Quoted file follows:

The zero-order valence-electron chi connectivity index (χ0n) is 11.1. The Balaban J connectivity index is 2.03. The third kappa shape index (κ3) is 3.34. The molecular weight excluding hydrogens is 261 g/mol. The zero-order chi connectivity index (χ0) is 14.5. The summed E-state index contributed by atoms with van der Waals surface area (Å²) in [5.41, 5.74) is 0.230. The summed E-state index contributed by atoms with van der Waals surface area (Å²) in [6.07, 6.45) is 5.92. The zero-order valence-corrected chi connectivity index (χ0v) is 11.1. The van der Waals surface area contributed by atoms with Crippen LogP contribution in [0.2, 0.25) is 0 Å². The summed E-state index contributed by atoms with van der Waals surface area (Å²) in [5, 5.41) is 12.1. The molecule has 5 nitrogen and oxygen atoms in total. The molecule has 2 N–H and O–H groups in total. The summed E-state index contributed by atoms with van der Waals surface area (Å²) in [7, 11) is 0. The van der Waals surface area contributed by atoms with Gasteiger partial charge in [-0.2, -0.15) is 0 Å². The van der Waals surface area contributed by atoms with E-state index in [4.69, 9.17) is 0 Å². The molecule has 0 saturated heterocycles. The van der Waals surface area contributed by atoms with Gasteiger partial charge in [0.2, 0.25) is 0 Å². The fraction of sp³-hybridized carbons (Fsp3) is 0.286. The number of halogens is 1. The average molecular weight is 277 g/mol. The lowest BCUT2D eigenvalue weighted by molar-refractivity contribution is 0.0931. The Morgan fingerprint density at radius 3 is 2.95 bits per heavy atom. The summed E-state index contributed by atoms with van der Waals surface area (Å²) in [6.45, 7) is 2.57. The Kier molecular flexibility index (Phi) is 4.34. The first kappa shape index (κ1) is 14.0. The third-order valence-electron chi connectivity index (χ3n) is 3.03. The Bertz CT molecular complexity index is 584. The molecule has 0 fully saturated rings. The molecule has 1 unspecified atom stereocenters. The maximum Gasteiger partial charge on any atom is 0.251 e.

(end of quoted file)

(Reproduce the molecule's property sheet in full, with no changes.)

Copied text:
The zero-order valence-electron chi connectivity index (χ0n) is 11.1. The Balaban J connectivity index is 2.03. The third kappa shape index (κ3) is 3.34. The molecular weight excluding hydrogens is 261 g/mol. The zero-order chi connectivity index (χ0) is 14.5. The summed E-state index contributed by atoms with van der Waals surface area (Å²) in [5.41, 5.74) is 0.230. The summed E-state index contributed by atoms with van der Waals surface area (Å²) in [6.07, 6.45) is 5.92. The zero-order valence-corrected chi connectivity index (χ0v) is 11.1. The van der Waals surface area contributed by atoms with Crippen LogP contribution in [0.2, 0.25) is 0 Å². The summed E-state index contributed by atoms with van der Waals surface area (Å²) in [5, 5.41) is 12.1. The molecule has 5 nitrogen and oxygen atoms in total. The molecule has 2 N–H and O–H groups in total. The summed E-state index contributed by atoms with van der Waals surface area (Å²) in [7, 11) is 0. The van der Waals surface area contributed by atoms with Gasteiger partial charge in [-0.2, -0.15) is 0 Å². The van der Waals surface area contributed by atoms with E-state index in [4.69, 9.17) is 0 Å². The molecule has 0 saturated heterocycles. The van der Waals surface area contributed by atoms with Gasteiger partial charge in [0.2, 0.25) is 0 Å². The fraction of sp³-hybridized carbons (Fsp3) is 0.286. The number of halogens is 1. The average molecular weight is 277 g/mol. The lowest BCUT2D eigenvalue weighted by molar-refractivity contribution is 0.0931. The Morgan fingerprint density at radius 3 is 2.95 bits per heavy atom. The summed E-state index contributed by atoms with van der Waals surface area (Å²) in [6.45, 7) is 2.57. The Kier molecular flexibility index (Phi) is 4.34. The first kappa shape index (κ1) is 14.0. The third-order valence-electron chi connectivity index (χ3n) is 3.03. The Bertz CT molecular complexity index is 584. The molecule has 0 fully saturated rings. The molecule has 1 unspecified atom stereocenters. The maximum Gasteiger partial charge on any atom is 0.251 e.